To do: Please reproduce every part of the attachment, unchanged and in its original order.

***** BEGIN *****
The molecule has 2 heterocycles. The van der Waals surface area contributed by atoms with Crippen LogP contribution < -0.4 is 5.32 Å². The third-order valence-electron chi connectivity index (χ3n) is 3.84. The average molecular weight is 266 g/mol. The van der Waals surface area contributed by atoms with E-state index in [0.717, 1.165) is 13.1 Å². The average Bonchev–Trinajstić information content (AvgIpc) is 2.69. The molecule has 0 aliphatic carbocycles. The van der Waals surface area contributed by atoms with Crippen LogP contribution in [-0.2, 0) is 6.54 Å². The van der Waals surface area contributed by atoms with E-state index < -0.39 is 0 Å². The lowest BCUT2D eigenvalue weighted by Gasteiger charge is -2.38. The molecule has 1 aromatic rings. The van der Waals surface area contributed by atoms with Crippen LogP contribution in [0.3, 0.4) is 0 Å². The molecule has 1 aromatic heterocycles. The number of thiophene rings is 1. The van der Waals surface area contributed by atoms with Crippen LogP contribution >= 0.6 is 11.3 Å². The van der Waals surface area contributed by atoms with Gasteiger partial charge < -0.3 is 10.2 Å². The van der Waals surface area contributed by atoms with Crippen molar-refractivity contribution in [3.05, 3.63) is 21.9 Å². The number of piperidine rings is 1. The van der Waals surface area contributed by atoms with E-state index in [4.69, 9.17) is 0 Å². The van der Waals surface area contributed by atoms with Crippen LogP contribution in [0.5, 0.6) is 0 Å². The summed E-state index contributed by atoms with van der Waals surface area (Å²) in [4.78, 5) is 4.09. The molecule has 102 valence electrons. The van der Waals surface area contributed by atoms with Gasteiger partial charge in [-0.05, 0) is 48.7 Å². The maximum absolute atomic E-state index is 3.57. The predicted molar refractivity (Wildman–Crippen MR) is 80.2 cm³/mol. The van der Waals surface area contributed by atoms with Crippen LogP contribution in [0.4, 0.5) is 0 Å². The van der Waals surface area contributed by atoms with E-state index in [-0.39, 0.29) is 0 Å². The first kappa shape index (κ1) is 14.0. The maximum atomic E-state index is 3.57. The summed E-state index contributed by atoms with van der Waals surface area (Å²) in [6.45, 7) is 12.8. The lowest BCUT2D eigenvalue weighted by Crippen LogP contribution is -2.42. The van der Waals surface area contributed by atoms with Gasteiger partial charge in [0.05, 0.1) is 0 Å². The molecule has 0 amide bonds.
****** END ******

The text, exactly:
The molecule has 2 heterocycles. The van der Waals surface area contributed by atoms with Crippen LogP contribution < -0.4 is 5.32 Å². The third-order valence-electron chi connectivity index (χ3n) is 3.84. The average molecular weight is 266 g/mol. The van der Waals surface area contributed by atoms with E-state index in [0.717, 1.165) is 13.1 Å². The average Bonchev–Trinajstić information content (AvgIpc) is 2.69. The molecule has 0 aliphatic carbocycles. The van der Waals surface area contributed by atoms with Crippen LogP contribution in [-0.2, 0) is 6.54 Å². The van der Waals surface area contributed by atoms with E-state index < -0.39 is 0 Å². The lowest BCUT2D eigenvalue weighted by Gasteiger charge is -2.38. The molecule has 1 aromatic rings. The van der Waals surface area contributed by atoms with Crippen LogP contribution in [0.3, 0.4) is 0 Å². The molecule has 1 aromatic heterocycles. The number of thiophene rings is 1. The van der Waals surface area contributed by atoms with Crippen LogP contribution >= 0.6 is 11.3 Å². The van der Waals surface area contributed by atoms with Gasteiger partial charge < -0.3 is 10.2 Å². The van der Waals surface area contributed by atoms with Crippen molar-refractivity contribution in [3.05, 3.63) is 21.9 Å². The number of piperidine rings is 1. The van der Waals surface area contributed by atoms with E-state index in [4.69, 9.17) is 0 Å². The van der Waals surface area contributed by atoms with Crippen LogP contribution in [0.5, 0.6) is 0 Å². The summed E-state index contributed by atoms with van der Waals surface area (Å²) in [4.78, 5) is 4.09. The molecule has 102 valence electrons. The van der Waals surface area contributed by atoms with Gasteiger partial charge in [-0.05, 0) is 48.7 Å². The maximum absolute atomic E-state index is 3.57. The predicted molar refractivity (Wildman–Crippen MR) is 80.2 cm³/mol. The van der Waals surface area contributed by atoms with Crippen LogP contribution in [0.4, 0.5) is 0 Å². The van der Waals surface area contributed by atoms with E-state index in [-0.39, 0.29) is 0 Å². The first kappa shape index (κ1) is 14.0. The maximum atomic E-state index is 3.57. The summed E-state index contributed by atoms with van der Waals surface area (Å²) in [6.45, 7) is 12.8. The lowest BCUT2D eigenvalue weighted by Crippen LogP contribution is -2.42. The van der Waals surface area contributed by atoms with Gasteiger partial charge in [0.05, 0.1) is 0 Å². The molecule has 0 amide bonds.